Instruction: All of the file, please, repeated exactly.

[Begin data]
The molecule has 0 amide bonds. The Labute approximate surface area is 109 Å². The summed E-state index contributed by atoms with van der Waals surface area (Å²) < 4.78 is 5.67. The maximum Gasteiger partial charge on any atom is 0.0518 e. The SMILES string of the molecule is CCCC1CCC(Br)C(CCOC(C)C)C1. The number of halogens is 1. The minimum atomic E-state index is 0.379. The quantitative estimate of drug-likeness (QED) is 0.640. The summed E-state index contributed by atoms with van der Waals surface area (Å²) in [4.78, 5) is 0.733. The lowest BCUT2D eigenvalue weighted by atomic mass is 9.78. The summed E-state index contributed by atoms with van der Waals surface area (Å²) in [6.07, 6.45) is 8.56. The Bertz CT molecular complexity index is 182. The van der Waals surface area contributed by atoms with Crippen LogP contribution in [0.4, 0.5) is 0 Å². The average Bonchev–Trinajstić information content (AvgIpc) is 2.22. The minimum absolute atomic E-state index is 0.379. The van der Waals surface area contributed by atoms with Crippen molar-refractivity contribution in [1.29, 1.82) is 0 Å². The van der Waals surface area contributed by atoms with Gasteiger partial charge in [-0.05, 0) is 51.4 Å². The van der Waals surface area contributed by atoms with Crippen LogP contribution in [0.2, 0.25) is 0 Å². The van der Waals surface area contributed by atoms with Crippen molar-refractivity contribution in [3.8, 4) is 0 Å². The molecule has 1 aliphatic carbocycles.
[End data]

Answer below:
The molecule has 0 amide bonds. The Labute approximate surface area is 109 Å². The summed E-state index contributed by atoms with van der Waals surface area (Å²) < 4.78 is 5.67. The maximum Gasteiger partial charge on any atom is 0.0518 e. The SMILES string of the molecule is CCCC1CCC(Br)C(CCOC(C)C)C1. The number of halogens is 1. The minimum atomic E-state index is 0.379. The quantitative estimate of drug-likeness (QED) is 0.640. The summed E-state index contributed by atoms with van der Waals surface area (Å²) in [4.78, 5) is 0.733. The lowest BCUT2D eigenvalue weighted by atomic mass is 9.78. The summed E-state index contributed by atoms with van der Waals surface area (Å²) in [6.07, 6.45) is 8.56. The Bertz CT molecular complexity index is 182. The van der Waals surface area contributed by atoms with Crippen LogP contribution in [0.4, 0.5) is 0 Å². The average Bonchev–Trinajstić information content (AvgIpc) is 2.22. The minimum absolute atomic E-state index is 0.379. The van der Waals surface area contributed by atoms with Crippen molar-refractivity contribution in [1.29, 1.82) is 0 Å². The van der Waals surface area contributed by atoms with Gasteiger partial charge in [-0.05, 0) is 51.4 Å². The van der Waals surface area contributed by atoms with Crippen LogP contribution in [0.2, 0.25) is 0 Å². The van der Waals surface area contributed by atoms with Crippen molar-refractivity contribution in [3.8, 4) is 0 Å². The molecule has 1 aliphatic carbocycles.